Why you need to write a Will in 2018

By Lenore Rice


Research on the number of adults in Northern Ireland and the rest of the UK who have not written a Will regularly suggest that somewhere between 50 and 70 per cent of us have yet to put our final wishes into writing.

Writing a Will is a relatively inexpensive exercise, and most people are of the opinion that it is something they should do, however the majority of us regularly allow the year to pass without following through on our good intentions to make a Will, or update an old one. The reluctance among adults in Northern Ireland and the rest of the UK to write a Will is not particularly complicated or mysterious. The main reasons cited by people for not writing a Will are either that they didn't think they had enough assets to make it worth making a Will, or they began the process and found it a bit too 'doom and gloom', and decided they had plenty of time left.

There are some obvious benefits of making a Will regardless of how small or large your assets are.


Dying intestate

While dying without a written Will can sometimes result in your assets passing the way you would have intended them to anyway, it is not always the case. This is known as dying intestate. If you are in a civil partnership or are cohabiting your partner may end up with nothing if you have not made your intentions clear in a written Will.

Also, if you have no living relatives the Crown may end up taking your estate rather than it passing on to friends or anyone else you could have specified as a beneficiary in a written Will.



Parents in particular you should aim to write a Will as quickly as possible, not only from the point of view of how their assets should be divided, but also to specify who you would want to appoint as guardian of your children in the event that something should happen to both parents.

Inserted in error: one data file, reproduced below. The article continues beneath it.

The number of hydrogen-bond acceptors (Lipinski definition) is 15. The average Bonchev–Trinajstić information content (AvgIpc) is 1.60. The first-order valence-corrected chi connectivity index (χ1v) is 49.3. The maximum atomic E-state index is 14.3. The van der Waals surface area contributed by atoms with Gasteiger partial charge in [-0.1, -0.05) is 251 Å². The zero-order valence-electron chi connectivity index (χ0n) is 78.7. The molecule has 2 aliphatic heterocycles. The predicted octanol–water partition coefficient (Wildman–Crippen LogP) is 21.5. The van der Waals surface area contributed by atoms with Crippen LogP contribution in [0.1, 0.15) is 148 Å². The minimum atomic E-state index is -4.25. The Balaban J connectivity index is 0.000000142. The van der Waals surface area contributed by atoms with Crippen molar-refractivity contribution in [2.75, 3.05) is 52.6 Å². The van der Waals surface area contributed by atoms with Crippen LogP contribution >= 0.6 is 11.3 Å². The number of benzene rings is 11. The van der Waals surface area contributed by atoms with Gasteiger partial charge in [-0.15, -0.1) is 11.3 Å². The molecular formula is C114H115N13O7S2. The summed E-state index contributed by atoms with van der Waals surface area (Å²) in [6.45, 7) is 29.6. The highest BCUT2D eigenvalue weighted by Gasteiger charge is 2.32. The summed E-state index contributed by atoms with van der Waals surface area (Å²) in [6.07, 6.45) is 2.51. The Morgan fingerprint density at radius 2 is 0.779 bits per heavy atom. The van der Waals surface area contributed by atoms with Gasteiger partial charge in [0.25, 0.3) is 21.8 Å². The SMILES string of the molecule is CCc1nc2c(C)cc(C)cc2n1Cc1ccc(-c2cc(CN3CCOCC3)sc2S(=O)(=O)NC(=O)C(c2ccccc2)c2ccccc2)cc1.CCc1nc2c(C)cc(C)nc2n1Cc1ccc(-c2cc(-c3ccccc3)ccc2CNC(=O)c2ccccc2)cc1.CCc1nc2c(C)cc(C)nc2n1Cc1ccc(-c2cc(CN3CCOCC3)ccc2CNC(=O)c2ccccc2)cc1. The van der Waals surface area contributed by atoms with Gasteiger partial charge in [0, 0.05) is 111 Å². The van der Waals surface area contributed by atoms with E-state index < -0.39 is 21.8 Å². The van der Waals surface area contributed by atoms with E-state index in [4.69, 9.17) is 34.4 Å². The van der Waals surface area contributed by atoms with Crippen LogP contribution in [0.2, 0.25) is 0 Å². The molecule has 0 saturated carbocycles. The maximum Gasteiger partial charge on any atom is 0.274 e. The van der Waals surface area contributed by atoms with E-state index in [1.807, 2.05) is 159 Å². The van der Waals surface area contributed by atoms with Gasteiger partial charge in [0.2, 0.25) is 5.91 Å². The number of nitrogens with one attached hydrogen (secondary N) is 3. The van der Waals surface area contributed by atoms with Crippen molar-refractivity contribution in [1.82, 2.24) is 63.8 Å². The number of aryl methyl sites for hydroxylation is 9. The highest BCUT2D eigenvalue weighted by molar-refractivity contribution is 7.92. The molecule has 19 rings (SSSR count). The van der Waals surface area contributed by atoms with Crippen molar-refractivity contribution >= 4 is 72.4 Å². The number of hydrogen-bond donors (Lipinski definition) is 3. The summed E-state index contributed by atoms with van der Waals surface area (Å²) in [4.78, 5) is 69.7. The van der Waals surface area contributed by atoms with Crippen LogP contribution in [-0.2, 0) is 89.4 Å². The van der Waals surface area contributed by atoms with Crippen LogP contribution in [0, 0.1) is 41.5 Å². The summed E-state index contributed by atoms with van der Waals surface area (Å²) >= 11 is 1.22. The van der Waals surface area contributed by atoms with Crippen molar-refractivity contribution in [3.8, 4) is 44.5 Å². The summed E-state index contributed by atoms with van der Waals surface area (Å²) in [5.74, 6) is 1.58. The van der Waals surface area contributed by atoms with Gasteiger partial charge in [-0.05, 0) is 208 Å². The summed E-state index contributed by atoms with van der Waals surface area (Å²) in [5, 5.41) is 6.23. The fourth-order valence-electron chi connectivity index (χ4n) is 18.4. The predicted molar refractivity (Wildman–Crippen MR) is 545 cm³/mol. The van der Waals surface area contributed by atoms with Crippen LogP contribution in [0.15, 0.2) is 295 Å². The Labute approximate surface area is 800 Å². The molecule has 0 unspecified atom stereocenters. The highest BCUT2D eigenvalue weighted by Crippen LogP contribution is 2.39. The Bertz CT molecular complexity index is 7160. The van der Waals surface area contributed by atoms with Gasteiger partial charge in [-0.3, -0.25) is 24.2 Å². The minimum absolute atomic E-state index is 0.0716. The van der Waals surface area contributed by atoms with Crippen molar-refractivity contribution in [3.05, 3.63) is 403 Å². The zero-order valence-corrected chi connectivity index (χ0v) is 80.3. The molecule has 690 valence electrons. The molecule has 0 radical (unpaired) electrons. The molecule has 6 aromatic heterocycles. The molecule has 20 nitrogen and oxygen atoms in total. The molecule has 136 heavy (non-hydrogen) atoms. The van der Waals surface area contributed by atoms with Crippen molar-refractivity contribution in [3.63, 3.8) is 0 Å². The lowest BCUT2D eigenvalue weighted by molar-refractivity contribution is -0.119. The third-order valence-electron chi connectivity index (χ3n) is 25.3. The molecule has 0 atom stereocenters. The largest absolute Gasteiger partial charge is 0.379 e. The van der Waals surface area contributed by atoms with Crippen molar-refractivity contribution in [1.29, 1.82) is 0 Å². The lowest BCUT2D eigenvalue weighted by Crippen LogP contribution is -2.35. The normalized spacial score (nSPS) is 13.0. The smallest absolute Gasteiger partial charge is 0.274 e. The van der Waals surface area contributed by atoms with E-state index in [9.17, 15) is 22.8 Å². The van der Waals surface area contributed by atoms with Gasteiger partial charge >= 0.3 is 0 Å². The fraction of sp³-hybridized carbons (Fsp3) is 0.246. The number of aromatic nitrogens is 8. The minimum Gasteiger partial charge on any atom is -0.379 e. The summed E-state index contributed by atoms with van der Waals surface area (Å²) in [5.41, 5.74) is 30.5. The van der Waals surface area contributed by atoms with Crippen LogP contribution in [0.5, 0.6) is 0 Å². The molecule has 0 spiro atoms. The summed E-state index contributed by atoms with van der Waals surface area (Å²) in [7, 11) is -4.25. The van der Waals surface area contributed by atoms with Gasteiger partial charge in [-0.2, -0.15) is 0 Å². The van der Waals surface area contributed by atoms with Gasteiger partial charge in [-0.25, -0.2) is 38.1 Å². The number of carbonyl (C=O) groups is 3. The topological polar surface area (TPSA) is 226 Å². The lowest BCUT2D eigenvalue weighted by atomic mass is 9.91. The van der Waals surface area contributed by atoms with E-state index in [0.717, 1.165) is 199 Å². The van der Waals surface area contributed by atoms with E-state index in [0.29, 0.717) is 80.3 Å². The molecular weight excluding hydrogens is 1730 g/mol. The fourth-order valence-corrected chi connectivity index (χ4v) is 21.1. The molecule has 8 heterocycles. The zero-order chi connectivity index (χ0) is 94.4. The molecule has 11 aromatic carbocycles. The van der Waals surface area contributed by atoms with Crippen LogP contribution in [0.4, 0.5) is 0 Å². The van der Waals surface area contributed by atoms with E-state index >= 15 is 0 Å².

With two sets of grandparents and two lines of family in the background, it might not be obvious who should become guardian of your children in the event of the death of both you and your partner. If there is no written Will specifying your wishes in this regard an application would need to be made to the court, and in the event of a dispute, the court would have to decide who the children should live with.


Avoiding an unnecessary Inheritance Tax bill

Your estate could be hit with an unexpected Inheritance Tax bill if you did not take the opportunity to use the different allowances that exist, in particular, the £100,000 allowance in respect of the sale of a family home on death if you have passed it to your children or grandchildren.

The government received 18.7 per cent more in inheritance tax in the current tax year, and recent research by Drewberry has suggested that 87 per cent of adults in Northern Ireland and the rest of the UK intending to pass on assets to their family have not made any considerations about inheritance tax planning.


Peace of Mind

Given the different considerations above, there are a number of very important reasons for making a Will in 2018. Wills can be written at very little cost and from the convenience of your own home, via different online or postal services. That being the case, the best reason for writing a Will is the peace of mind you can have by knowing that your intentions have been put in writing and can be relied on in the event of your death.

If you decide that now is the time write a Will, or update an old one, do some research to find a solicitor specialising in Will writing, and ideally one who can give you advice on trusts, inheritance tax and related issues.

To contact one of the Will writing solicitors at Wilson Nesbitt in Bangor or Belfast click here.